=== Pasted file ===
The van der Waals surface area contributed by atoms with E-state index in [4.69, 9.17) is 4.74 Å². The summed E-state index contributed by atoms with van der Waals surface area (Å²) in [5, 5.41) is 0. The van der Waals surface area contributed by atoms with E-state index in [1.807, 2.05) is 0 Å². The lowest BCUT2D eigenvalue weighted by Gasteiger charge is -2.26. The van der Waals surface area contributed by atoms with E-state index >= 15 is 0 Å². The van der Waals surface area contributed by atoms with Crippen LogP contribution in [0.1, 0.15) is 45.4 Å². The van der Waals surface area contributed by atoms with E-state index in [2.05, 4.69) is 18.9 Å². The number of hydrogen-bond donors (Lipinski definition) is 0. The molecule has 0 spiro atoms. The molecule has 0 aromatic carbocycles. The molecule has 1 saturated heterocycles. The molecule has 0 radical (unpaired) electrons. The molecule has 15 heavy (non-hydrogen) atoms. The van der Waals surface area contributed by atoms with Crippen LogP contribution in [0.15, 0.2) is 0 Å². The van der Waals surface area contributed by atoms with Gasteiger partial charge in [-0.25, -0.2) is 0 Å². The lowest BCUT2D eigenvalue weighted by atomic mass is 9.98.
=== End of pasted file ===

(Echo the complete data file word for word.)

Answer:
The van der Waals surface area contributed by atoms with E-state index in [4.69, 9.17) is 4.74 Å². The summed E-state index contributed by atoms with van der Waals surface area (Å²) in [5, 5.41) is 0. The van der Waals surface area contributed by atoms with E-state index in [1.807, 2.05) is 0 Å². The lowest BCUT2D eigenvalue weighted by Gasteiger charge is -2.26. The van der Waals surface area contributed by atoms with E-state index >= 15 is 0 Å². The van der Waals surface area contributed by atoms with Crippen LogP contribution in [0.1, 0.15) is 45.4 Å². The van der Waals surface area contributed by atoms with E-state index in [2.05, 4.69) is 18.9 Å². The number of hydrogen-bond donors (Lipinski definition) is 0. The molecule has 0 spiro atoms. The molecule has 0 aromatic carbocycles. The molecule has 1 saturated heterocycles. The molecule has 0 radical (unpaired) electrons. The molecule has 15 heavy (non-hydrogen) atoms. The van der Waals surface area contributed by atoms with Crippen LogP contribution in [0.15, 0.2) is 0 Å². The van der Waals surface area contributed by atoms with Gasteiger partial charge in [-0.25, -0.2) is 0 Å². The lowest BCUT2D eigenvalue weighted by atomic mass is 9.98.